The nylon bags have sturdy drawstrings and closures. You also get a carrying pouch with a carabiner that will hold all 4 emergency blankets if needed. If you want to just carry one, there is room in there to throw in some other supplies such as a small medical kit. The drawstrings on the nylon stuff sacks appear to be some type of paracord style rope that could have other survival uses if needed.
The blankets are silver on one side and safety orange on the other which gives you options for signaling and visibility. Each blanket measures 64″ x 82″, making this over 10″ wider than a lot of mylar blankets out there.
Sometimes you just want a lot of something basic and simple. For those that want to put back a lot of mylar blankets in their preps or want to save by ordering together as a group, then this is a great deal. Remember that mylar blankets could be an excellent trade item during a long emergency. If you have a prepper group you are part of, this might be a deal you want to grab while you can.
Mylar survival tarps offer a lot of options and great durability.
I really like the idea of double-sided mylar blankets and tarps. Sometimes you may not want to be seen while at another time, your life and those you care about could be saved by the high visibility provided by the reflective nature of silver mylar or the brightness of safety orange.
The versatility and warmth provided by a tarp that incorporates mylar really make it stand out as an inexpensive way to add warmth and comfort to tents and primitive wilderness shelters. You could also use one to keep food and supplies from freezing when out in the wilderness. Forgetting to get all the water out of your filter and allowing it to freeze, for example, could mean you suddenly don’t have a working water filter.
I think I might order one of these survival blankets/tarps myself to test out. I love that there are actually reinforced grommets on each corner. These have their limitations if you get caught in a lot of wind but they are still nice to have.
The tarp/survival blanket is a lot heavier than the thin mylar. The tarp weighs in at 13.6 oz and measures 60″ x 83″. If you click on the link above you will be able to view more pictures of this tarp in action. By using rope or paracord you can create an emergency shelter or you can lash this to an existing tent for extra protection from the weather and better heat retention.
The video review below reflects the opinion of a fellow that has used this tarp off and on for a year.
This is another great example of an emergency mylar survival tarp with grommets. One side is mylar and the other side is two layers of polypropylene. You get a good carry bag with zipper and the whole thing weighs less than a pound. When open, the tarp/blanket measures 5 ft x 7ft. You can get this survival tarp in camo or orange.
I like the mylar sleeping bags for keeping in emergency car kits or get home bags. This might not be a bad idea for a lightweight 72-hour kit either. If you have found some bags and blankets to be lacking in size, you will be pleased to know that despite weighing a mere 4.1 oz, this bag is 7 feet long and 3 feet wide!
The waterproof nylon stuff sack that is included also features a survival whistle and paracord. This is a good emergency sleeping bag for those on a budget that want something besides a few standard mylar blankets. The orange color also helps with visibility if you are waiting for help.
Titan is a USA based and veteran-owned company that makes a variety of survival products. This emergency bivvy is made of extra-thick mylar and weighs just 4.6 oz when packed in the included waterproof stuff sack. The bivvy measures 36″ by 78″. Titan claims the mylar they use is up to 41% thicker than its competitors. You can choose between Dark Earth, Safety Orange, and Woodland Camo colors.
This mylar tube tent kit caught my eye because it is lightweight, designed for two people, and even includes 20 feet of rope for constructing your shelter. In addition, you get two extra-large mylar blankets that are gold-colored on one side and silver on the other. If you want two of these kits, check out the link above and the price on a 2 pack. You may be able to save some money.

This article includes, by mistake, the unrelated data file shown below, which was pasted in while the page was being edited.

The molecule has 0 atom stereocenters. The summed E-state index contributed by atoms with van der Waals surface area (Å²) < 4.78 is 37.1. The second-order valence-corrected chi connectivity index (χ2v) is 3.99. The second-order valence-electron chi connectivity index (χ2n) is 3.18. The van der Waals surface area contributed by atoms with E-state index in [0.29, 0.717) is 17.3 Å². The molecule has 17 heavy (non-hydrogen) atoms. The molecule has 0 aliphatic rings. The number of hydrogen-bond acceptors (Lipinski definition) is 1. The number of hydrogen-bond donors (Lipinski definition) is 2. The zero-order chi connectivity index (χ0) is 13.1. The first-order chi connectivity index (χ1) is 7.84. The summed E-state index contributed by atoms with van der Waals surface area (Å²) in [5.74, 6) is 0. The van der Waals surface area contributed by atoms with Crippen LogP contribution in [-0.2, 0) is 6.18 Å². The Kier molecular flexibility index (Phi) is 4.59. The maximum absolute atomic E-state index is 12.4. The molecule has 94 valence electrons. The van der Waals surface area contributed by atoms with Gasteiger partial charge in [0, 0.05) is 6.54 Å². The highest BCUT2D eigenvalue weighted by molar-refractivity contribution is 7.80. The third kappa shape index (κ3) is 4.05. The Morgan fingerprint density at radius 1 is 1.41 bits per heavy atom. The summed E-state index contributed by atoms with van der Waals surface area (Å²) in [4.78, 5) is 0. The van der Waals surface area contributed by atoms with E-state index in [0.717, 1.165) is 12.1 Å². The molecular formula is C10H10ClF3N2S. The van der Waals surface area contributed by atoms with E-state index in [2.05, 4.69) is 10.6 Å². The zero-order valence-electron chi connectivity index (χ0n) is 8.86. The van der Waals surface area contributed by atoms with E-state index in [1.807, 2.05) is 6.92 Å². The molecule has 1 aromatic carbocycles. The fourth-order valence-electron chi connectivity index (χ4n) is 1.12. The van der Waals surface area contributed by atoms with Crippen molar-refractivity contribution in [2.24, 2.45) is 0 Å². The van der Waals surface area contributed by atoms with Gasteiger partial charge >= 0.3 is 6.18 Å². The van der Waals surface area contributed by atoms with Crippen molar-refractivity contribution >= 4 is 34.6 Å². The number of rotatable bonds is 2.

Don’t Die In The Woods World’s Toughest Ultralight Survival Tent • 2 Person Mylar Emergency Shelter Tube Tent + Paracord
Don’t Die In The Woods’ tube tent is made from a special flexible mylar that is stronger and less susceptible to tearing. This emergency shelter features taped seams and is designed to be reusable, unlike some emergency mylar tents. Since the mylar is flexible, it makes less noise which can be a real advantage in some situations. The entire kit weighs in at 9.5 oz. You can choose between three colors: Army Green, Camo, and Safety Orange.
Disadvantages of Mylar
There are a few negative aspects of mylar blankets that are worth noting so you can reduce how much of an impact they have at times.
Mylar is crinkly. The single-layer mylar blankets that fold up small are going to be hard to get out without making a bit of noise. Every time you move you will also be making noise. While in a lot of survival situations this may not matter, during a long emergency or SHTF situation, giving away your location could be harmful or even fatal.
Visibility to unknown persons or enemies
A reflective surface can give away your hiding place. Of course, one way to combat this is to buy mylar blankets that are silver on one side and camo, green, etc, on the other.
Many mylar blankets cannot be reused easily
If you are really careful or buy a tougher grade of emergency mylar blanket, you might be able to reuse them more than once or at least repurpose some of the mylar for other uses. The basic silver ones that come in a little packet are really just designed for one use, especially the ones that are not very thick.
Size can vary so some blankets and sacks may not work as well for all purposes.
Mylar blankets in packets are all mostly in the same size range. Actual mylar sleeping bags and bivvies vary in size but still may not work for everyone. If you are a taller or larger person, make sure to check the measurements on a bivvy or bag before ordering so you can be warm and comfortable.
Also, I want to point out that if someone is wearing a lot of clothing or intends on using a mylar blanket or bag as a liner or as an outer layer to their other sleeping bag, size needs to be factored in. It is probably best to use it on the inside of your bag but at the same time, if your bag is not very waterproof, there is something to be said for adding an additional layer on the outside.
Have you been in an emergency situation that required the use of a mylar blanket, tent, or bivvy? What did you learn from the experience?